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Baths of Zeuxippos

Author(s) : Marinis Vasileios (7/20/2008)

For citation: Marinis Vasileios, "Baths of Zeuxippos", 2008,
Encyclopaedia of the Hellenic World, Constantinople
URL: <http://www.ehw.gr/l.aspx?id=12457>

Baths of Zeuxippos (7/20/2009 v.1) Λουτρά Ζευξίππου (3/31/2011 v.1) 

1. History

The Baths of Zeuxippos were located by the northeastern corner of the Hippodrome and close to the Augustaion and the Great Palace. Byzantine sources attribute their construction to Septemius Severus (end of the 2nd century AD). Constantine I enlarged and redecorated the complex. The baths were destroyed by fire in 532 and were subsequently rebuilt by Justinian. They might have been functioning up to the 9th century. Thereafter, parts of the building became a prison, known under the name Noumera, while another part was converted to a silk workshop.

The Baths of Zeuxippos have all but disappeared today. Parts of the bath proper along with parts of a large peristyle that flanked it to the east, probably of Justinianic date, were unearthed in 1927 and 1928.1 During these excavations three statue bases (two bearing inscriptions with the names of the statues they originally supported) and a much-mutilated fragment of a colosal female head were uncovered. In the excavations of the Baths was first identified a type of Byzantine glazed pottery which was named Zeuxippos Ware and was often considered as Constantinopolitan production.2

2. The sculpture collection

The baths were famous for being decorated with an impressive collection of statues, some of which are described in an ekphrasis written by the poet Christodoros of Koptos at the end of the 5th century.3 The ekphrasis indicates that there were three types of statues: images of gods or demigods (Dionysos, Hermes, Aphrodite), portraits of famous Greeks and Romans (Demosthenes, Virgil), along with mythological figures, primarily inspired by the Trojan war (Achilles, Odysseus). Several of the statues were bronze while certainly the majority was made of marble. Their date and provenance varied. Stupperich argued that the statuary was assembled with the intent to describe Constantinople as the New Troy,4 whereas Bassett sees the choice and arrangement of the statues as an effort to link Constantinople with the universal cultural tradition of Greece and Rome.5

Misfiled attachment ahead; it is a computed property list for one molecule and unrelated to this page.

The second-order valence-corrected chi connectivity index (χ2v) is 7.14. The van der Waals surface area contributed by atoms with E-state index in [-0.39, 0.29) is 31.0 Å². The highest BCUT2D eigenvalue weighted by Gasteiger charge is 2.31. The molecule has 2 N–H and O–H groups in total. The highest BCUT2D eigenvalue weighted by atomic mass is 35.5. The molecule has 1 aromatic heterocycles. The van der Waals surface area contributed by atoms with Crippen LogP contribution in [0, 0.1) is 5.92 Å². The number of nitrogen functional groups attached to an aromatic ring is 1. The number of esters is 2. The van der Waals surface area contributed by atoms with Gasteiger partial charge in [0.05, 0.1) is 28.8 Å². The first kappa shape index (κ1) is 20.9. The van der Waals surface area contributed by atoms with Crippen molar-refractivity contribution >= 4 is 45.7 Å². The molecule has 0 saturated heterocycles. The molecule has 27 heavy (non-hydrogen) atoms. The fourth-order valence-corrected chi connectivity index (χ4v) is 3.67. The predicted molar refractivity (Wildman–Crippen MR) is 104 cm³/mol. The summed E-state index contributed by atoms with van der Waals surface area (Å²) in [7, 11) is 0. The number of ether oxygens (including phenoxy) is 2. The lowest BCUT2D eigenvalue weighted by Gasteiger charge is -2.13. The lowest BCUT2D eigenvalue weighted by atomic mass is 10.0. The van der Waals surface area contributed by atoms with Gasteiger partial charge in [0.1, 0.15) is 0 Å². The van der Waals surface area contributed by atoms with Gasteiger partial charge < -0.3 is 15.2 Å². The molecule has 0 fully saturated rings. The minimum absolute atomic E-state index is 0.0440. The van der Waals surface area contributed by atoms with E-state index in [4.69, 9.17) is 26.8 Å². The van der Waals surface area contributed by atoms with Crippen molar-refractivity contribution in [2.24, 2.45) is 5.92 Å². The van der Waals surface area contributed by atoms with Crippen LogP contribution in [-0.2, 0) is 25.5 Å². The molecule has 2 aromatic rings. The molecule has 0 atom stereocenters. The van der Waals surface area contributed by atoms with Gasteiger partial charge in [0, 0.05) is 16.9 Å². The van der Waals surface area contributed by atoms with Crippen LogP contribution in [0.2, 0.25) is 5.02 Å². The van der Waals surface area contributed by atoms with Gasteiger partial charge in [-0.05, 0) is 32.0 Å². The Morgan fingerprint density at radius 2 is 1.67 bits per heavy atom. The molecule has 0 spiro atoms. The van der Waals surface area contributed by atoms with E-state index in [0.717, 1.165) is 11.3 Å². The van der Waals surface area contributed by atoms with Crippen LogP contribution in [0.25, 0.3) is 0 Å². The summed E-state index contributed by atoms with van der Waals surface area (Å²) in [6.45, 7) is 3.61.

1. Casson, S., Talbot Rice, D. and Hudson, D.F., Preliminary Report upon the Excavations Carried Out in and near the Hippodrome of Constantinople in 1927 (London 1928); Casson, S., Talbot Rice, D., and Hudson, D.F., Second Report upon the Excavations Carried Out in and near the Hippodrome of Constantinople in 1928 (London 1929); Casson, S., “Les fouilles de l’Hippodrome de Constantinople,” Gazette des Beaux Arts 30 (1930), pp. 213-242.

2. Megaw, A. H. S., “Zeuxippus Ware”, Annual of the British School of Athens, 63, 1968, p. 67–88; Dark K.R., Byzantine Pottery, Stroud 2001; G. Berti & S. Gelichi, “Zeuxippus Ware in Italy”, Materials Analysis of Byzantine Pottery, ed.  H.Maguire, Washington, 85-104

3. Beckby, H. (ed.), Anthologia Graeca 1 (2nd ed., Munich 1965), pp. 168-193; engl. translation by Paton, W.R., The Greek Anthology 1 (London 1916), pp. 59-91.

4. Stupperich, R., “Das Statuenprogramm in den Zeuxippos-Thermen,” Istanbuler Mitteilungen 32 (1982), pp. 210–235.

5. Guberti Bassett, S., “Historiae custos: Sculpture and Tradition in the Baths of Zeuxippos,” American Journal of Archaeology 100 (1996), pp. 491-506.


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